But despite the low price, the EeePC 701 is surprisingly robust and still works as on the first day (ok, except battery, the mouse button bar and the “n” key ;-), so I recently bought a second power supply (only white ones were available *grrrr*) and ordered a bigger third party battery plus an adapter to load the battery directly from the (second) power supply without EeePC inbetween.

What desktop do I use on the EeePC?

None.

I use ratpoison as window manager, uxterm, urxvt, and yeahconsole as terminal emulators (running zsh with grml based .zshrc even as root’s login shell :-), wicd-curses as network manager and xmobar (previously dzen2) with i3status as text-only panel. Installed editors are GNU Emacs 23, GNU Zile and nvi. (No vim. :-)

And of course a netbook wouldn’t be a netbook if it wouldn’t have a lot of network applications installed. For me the most important ones are: ssh, scp, autossh, sshfs, miredo, conkeror, git, hg, and rsync.

Monday·02·November·2009

Can’t resist this meme //at 18:24 //by abe

from the easy-guess? dept.

Just stumbled over this meme at Adrian (the meme seems to be started by madduck involuntarily), and since I’m fascinated by how people choose hostnames since my early years at university, I can’t resist to add my two cents to this meme.

To be exact, I have two schemes, one for servers out there somewhere (Hetzner, xencon, etc.) and they’re all wordplays on their domain name noone.org, e.g. symlink.to.noone.org (short name “sym” :-), gateway.to.noone.org (usually an alias for one of the machines below), virtually.noone.org (always a virtual machine, initially UML, soon a Xen DomU), etc. So nothing for a quiz here.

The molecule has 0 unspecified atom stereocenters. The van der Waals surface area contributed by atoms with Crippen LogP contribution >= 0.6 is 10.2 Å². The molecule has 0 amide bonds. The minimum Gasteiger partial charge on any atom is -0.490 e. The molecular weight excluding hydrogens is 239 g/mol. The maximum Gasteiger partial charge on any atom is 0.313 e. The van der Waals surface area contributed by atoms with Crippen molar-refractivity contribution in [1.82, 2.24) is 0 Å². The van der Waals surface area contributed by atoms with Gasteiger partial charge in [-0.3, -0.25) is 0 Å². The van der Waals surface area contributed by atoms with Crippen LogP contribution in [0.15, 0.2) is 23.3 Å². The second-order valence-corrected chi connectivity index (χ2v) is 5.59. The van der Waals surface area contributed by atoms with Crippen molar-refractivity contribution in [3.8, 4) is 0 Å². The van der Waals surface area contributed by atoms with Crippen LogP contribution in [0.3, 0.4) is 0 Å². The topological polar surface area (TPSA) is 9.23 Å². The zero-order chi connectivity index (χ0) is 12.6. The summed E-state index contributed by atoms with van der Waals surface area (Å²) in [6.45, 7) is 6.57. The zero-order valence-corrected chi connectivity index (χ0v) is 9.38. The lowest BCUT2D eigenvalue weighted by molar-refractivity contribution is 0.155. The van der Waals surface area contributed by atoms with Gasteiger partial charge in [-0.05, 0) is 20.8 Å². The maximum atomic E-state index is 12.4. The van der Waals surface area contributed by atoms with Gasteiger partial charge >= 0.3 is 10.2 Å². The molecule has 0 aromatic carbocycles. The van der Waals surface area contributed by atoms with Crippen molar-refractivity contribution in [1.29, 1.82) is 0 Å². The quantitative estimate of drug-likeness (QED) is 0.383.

My other scheme is for all my machines at home and my mobile machines. I’ll start this list with the not so obvious hostnames, so the earlier you guess the scheme, the better you are (or the better you know me ;-). One more hint in advance: “(*)” means this attribute or fact made me choose the name for the machine and therefore can be used as hint for the scheme. :-)

azam
My first PC at all, a 386 with 25 MHz and MS-DOS. (Got named retroactively(*). Hadn’t hostnames at that time.)
ak (pronounced as letters)
Got it from my brother after he didn’t need it anymore. It initially was identical to azam, but once was upgraded to a 486. Still have the 386 board, though.
azka
My first self-bought computer, a pure SCSI system with a AMD K5-PR133 and 32 MB RAM. Initially had SuSE 4.4 and Windows 95 on. Still my last machine which had a Windows installed! :-)
m35
Same case and same speed as azka. Used it for experimenting(*) with Sid years ago.
azu
Initially also an AMD K5-PR133, later replaced by a Pentium 90 and used as DSL router.
azl
An HP Vectra 386/25N book size mini desktop I saved from the scrapyard at Y_Plentyn before his (first) move to Munich. The cutest(*) 386 I ever saw.
ayce
A 386 with 387 co-processor(*) and solded 8 MB of RAM.
ayca